Indeed' (he adds) all prejudices and predilections with respect to particular men, all petty differences of political opinions, ought not, in the present situation of the country, to be fo much as mentioned. For the question is not now, as it has usually been, whether this or that man shall be the minister of the crown ; but whether we shall have a government to be administered: -Not, whether the ministers or their opponents are the wisest and most disinterefted statesmen; but whether both parties are not infinitely wiser, and more disinterested, and fitter to serve the country, than the self-erected committee of England, associated with a French directory --The question is not now, as it was in the rebellions of fifteen and forty-five, whether we shall have a monarch of the house of Brunwick, or of the house of Stuart; but whether we Ihall have any monarch at all :--The question is not "now, as it was in the great rebellion, whether the church of England fhall be governed by presbyters, or by bifhops; but whether we Mall any longer have a church of any kind

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In reference to the contest in which we are engaged with enca mies who will to erect a republic in this country, the questions are nearly such as the bishop has stated : but it seems also to be a question of some moment, whether the administration should continue to be exercised by those who have lorg swayed the cabinet.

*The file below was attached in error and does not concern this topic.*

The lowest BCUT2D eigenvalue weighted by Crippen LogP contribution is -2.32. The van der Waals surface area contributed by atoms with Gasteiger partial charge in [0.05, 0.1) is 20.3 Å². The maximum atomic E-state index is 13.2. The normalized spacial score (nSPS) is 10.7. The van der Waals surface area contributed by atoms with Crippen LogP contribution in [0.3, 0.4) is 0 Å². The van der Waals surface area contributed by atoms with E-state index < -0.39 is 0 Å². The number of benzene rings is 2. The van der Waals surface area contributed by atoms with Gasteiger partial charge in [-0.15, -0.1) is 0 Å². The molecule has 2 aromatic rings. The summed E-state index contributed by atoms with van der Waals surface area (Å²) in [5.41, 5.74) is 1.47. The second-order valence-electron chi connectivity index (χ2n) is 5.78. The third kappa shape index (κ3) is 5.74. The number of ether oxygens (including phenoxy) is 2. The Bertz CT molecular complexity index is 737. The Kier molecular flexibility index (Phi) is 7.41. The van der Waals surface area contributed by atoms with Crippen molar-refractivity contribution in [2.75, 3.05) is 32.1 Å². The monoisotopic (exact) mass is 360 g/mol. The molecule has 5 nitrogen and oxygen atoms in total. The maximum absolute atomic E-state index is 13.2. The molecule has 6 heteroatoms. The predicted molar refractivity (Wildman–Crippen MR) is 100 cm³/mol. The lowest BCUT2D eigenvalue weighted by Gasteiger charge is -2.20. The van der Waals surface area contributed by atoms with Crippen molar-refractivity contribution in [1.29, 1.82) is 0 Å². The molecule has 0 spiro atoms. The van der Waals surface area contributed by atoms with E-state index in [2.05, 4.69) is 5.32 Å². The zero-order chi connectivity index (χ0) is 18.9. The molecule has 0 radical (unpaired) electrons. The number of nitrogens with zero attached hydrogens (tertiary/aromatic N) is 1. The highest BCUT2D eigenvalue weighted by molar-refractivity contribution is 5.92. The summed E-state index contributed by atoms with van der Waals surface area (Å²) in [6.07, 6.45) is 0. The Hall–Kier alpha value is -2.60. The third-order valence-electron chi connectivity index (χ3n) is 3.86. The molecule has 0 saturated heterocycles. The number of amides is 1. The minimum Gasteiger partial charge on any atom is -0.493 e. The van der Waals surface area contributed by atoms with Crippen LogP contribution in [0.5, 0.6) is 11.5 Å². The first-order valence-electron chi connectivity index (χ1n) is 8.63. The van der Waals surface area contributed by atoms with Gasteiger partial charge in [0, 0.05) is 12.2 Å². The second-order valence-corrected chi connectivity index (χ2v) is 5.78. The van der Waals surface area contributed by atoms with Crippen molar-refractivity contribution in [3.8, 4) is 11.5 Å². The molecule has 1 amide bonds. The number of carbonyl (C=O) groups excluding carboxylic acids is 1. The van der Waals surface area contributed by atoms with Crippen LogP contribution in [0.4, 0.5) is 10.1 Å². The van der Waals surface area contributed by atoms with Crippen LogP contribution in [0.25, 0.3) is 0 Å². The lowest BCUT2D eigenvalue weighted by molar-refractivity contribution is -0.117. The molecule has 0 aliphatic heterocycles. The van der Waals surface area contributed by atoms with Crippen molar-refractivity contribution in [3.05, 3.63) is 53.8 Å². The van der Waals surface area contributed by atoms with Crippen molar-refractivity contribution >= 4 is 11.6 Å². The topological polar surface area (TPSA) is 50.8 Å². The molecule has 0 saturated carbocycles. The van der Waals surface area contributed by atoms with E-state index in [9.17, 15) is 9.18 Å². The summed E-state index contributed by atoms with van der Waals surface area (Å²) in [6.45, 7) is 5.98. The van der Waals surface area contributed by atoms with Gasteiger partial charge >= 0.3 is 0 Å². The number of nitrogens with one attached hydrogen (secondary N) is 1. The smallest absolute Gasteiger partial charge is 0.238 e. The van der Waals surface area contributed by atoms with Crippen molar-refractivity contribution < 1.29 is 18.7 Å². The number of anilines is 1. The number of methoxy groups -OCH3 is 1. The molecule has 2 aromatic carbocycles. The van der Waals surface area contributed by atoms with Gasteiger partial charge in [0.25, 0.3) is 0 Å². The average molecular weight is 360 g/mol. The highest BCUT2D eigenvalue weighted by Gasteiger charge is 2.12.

The prelate admits, that'some things might be altered for the better, both in church and state ;' and he speaks of a parliamentary reform, as a desirable measure ; but he, at the same time, de. clares his opinion, that no plan of that kind

• Ought to be attempted, or adopted, in the present crisis of the fate of the nation. When the contagion of French principles snall have been corrected by an experience of the mischief attending them ; when the audacity of French ambition shall have been checked by the courage of this country; when peace shall be reftored, and Europe shall be tranquillized; then, perhaps, but certainly not till then, ought the question of reform to be agitated by the legil ture of the kingdom. I say by the legislature of the king dom--for, whenever it shall be discussed, I hope it will be weighéd with impartial and comprehensive wisdom, by those who are capable of discerning its utility or inexpediency, and not decided by clamorous meetings of ill-infornied or ill-designing men.' P. 9.